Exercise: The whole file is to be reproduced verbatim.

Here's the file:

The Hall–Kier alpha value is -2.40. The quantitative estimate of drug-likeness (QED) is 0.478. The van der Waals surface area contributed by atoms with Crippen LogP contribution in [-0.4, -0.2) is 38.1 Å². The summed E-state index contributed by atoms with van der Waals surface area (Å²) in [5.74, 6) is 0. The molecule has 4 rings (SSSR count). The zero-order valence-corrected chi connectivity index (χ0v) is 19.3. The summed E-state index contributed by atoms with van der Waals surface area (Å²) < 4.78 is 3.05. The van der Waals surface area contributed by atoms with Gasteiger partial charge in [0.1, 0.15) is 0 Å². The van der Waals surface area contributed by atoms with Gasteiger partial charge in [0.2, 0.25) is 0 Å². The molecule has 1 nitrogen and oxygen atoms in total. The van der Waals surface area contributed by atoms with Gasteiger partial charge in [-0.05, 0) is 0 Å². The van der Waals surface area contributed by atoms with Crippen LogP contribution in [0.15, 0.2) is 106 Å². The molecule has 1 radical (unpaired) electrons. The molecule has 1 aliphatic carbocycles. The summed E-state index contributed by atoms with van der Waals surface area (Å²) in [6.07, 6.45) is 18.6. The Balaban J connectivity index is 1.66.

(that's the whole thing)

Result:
The Hall–Kier alpha value is -2.40. The quantitative estimate of drug-likeness (QED) is 0.478. The van der Waals surface area contributed by atoms with Crippen LogP contribution in [-0.4, -0.2) is 38.1 Å². The summed E-state index contributed by atoms with van der Waals surface area (Å²) in [5.74, 6) is 0. The molecule has 4 rings (SSSR count). The zero-order valence-corrected chi connectivity index (χ0v) is 19.3. The summed E-state index contributed by atoms with van der Waals surface area (Å²) < 4.78 is 3.05. The van der Waals surface area contributed by atoms with Gasteiger partial charge in [0.1, 0.15) is 0 Å². The van der Waals surface area contributed by atoms with Gasteiger partial charge in [0.2, 0.25) is 0 Å². The molecule has 1 nitrogen and oxygen atoms in total. The van der Waals surface area contributed by atoms with Gasteiger partial charge in [-0.05, 0) is 0 Å². The van der Waals surface area contributed by atoms with Crippen LogP contribution in [0.15, 0.2) is 106 Å². The molecule has 1 radical (unpaired) electrons. The molecule has 1 aliphatic carbocycles. The summed E-state index contributed by atoms with van der Waals surface area (Å²) in [6.07, 6.45) is 18.6. The Balaban J connectivity index is 1.66.